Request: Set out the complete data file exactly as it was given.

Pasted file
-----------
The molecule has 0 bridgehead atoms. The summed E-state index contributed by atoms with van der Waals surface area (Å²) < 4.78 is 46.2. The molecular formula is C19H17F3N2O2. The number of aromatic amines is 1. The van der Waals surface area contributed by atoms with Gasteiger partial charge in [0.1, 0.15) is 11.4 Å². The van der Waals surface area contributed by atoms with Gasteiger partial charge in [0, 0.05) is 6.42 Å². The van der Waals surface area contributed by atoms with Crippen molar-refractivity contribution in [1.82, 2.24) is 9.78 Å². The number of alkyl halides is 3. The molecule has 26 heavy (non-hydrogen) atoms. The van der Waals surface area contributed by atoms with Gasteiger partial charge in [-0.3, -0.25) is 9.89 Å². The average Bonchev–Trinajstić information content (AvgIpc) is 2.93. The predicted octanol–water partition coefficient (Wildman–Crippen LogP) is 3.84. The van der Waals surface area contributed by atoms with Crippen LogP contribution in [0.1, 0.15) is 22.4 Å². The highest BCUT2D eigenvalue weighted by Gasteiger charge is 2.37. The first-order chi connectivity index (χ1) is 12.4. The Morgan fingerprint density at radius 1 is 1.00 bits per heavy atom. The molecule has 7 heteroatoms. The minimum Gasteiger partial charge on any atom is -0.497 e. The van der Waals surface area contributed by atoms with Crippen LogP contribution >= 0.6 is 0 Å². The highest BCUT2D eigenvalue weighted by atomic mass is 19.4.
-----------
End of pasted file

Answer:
The molecule has 0 bridgehead atoms. The summed E-state index contributed by atoms with van der Waals surface area (Å²) < 4.78 is 46.2. The molecular formula is C19H17F3N2O2. The number of aromatic amines is 1. The van der Waals surface area contributed by atoms with Gasteiger partial charge in [0.1, 0.15) is 11.4 Å². The van der Waals surface area contributed by atoms with Gasteiger partial charge in [0, 0.05) is 6.42 Å². The van der Waals surface area contributed by atoms with Crippen molar-refractivity contribution in [1.82, 2.24) is 9.78 Å². The number of alkyl halides is 3. The molecule has 26 heavy (non-hydrogen) atoms. The van der Waals surface area contributed by atoms with Gasteiger partial charge in [-0.3, -0.25) is 9.89 Å². The average Bonchev–Trinajstić information content (AvgIpc) is 2.93. The predicted octanol–water partition coefficient (Wildman–Crippen LogP) is 3.84. The van der Waals surface area contributed by atoms with Crippen LogP contribution in [0.1, 0.15) is 22.4 Å². The highest BCUT2D eigenvalue weighted by Gasteiger charge is 2.37. The first-order chi connectivity index (χ1) is 12.4. The Morgan fingerprint density at radius 1 is 1.00 bits per heavy atom. The molecule has 7 heteroatoms. The minimum Gasteiger partial charge on any atom is -0.497 e. The van der Waals surface area contributed by atoms with Crippen LogP contribution >= 0.6 is 0 Å². The highest BCUT2D eigenvalue weighted by atomic mass is 19.4.